In February of 2004 I spent a month backpacking and canoeing in and around Big Bend National Park as part of an 8-month graduate program in wilderness leadership through Wheaton College. This experience opened my eyes, not simply to the beauty of Gods creation, but to the reality that all creation worships the Creator.
Traveling in the desert is not easy. It is dry and dangerous, filled with snakes and stickers, and I was not expecting this desert jaunt to be a stroll through the Garden of Eden. Nevertheless, I was astounded by the stark beauty, inspiring vistas, and surprisingly abundant life to be found in the Texas wilderness.
Over the course of many miles hiked through the park and paddled down the Rio Grande, I fell in love with the beauty of this desert landscape. The many varied forms of cacti, impressive rock formations, numerous species of birds (more than any other national park in the country), 8,000-foot mountains, colorful sunrises, and clear night skies provided a tableau for God to paint upon.
Perhaps the most spectacular scene in this Texas desert is the brilliant night sky. With its dry, clear air, and being dozens of miles from any cities, Big Bend affords some of the best star gazing in the U.S. Each night I lay down on my sleeping bag under an open sky and gazed in wonder at the magnificence of Gods handiwork.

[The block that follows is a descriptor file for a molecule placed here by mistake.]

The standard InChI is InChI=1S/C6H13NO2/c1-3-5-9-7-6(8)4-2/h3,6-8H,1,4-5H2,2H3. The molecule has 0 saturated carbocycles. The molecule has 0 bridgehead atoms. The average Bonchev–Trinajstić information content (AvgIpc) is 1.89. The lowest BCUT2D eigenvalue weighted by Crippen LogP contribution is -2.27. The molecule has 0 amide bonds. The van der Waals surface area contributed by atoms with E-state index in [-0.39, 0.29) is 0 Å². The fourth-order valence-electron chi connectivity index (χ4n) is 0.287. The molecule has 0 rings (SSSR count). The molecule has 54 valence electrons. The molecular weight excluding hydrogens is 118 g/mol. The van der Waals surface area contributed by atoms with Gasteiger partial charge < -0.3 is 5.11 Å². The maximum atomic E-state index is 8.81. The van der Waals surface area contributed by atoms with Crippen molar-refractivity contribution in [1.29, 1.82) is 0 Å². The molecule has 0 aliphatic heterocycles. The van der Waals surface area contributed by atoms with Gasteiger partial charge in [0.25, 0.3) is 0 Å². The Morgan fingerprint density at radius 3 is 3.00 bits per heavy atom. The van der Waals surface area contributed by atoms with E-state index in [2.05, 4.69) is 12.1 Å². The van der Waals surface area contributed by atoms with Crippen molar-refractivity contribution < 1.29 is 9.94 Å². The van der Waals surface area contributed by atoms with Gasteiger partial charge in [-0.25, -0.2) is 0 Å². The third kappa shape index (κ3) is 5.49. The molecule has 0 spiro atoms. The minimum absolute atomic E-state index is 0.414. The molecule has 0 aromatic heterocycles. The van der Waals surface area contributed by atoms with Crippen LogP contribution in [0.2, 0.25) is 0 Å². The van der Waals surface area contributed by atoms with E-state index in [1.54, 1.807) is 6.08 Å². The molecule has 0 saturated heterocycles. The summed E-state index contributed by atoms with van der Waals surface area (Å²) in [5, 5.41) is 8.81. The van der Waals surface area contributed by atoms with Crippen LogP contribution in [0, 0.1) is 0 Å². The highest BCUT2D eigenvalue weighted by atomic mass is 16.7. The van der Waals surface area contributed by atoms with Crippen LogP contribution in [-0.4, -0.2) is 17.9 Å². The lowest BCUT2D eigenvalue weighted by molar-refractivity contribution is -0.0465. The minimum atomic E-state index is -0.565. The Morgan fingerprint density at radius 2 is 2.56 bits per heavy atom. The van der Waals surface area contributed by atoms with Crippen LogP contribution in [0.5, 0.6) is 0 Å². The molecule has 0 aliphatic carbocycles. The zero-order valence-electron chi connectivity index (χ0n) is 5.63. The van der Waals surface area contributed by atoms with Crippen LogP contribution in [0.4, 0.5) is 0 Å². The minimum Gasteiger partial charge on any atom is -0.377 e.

It was here, in the desert, that I truly began to understand the importance of Psalm 148 for our generation today:
Praise the Lord from the earth, you great sea creatures and all ocean depths, lightning and hail, snow and clouds, stormy winds that do his bidding, you mountains and all hills, fruit trees and all cedars, wild animals and all cattle, small creatures and flying birds (7-10)
We humans are not the only ones that worship the Creator. The Bible says that all of creation sings Gods praise. Cacti and lilies, deserts and forests, doves and scorpions–everything that God created worships him. When we carelessly or needlessly destroy something that God has created, we are destroying something that was designed to bring God glory and which he called good. Thus, caring for Gods creation is an active way of worshipping our Creator.
Before Texas I had always enjoyed the wilderness environment, but had never connected this natural experience with my faith. Experiencing God in the Texas desertseeing him glorified in the magnificent canyons, vibrant sunsets, intricate desert flowers, peaceful mornings, and striking mountainsbrought new understanding to what it means to worship.
Brian serves as the Director of Communications for Blessed Earth and is passionate about helping people connect their faith with God’s call to care for his creation. He lives with his wife, Becky, and daughter, Acadia (“Cadie”), in western New York where he also serves as the Director of Intercultural Student Programs at Houghton College.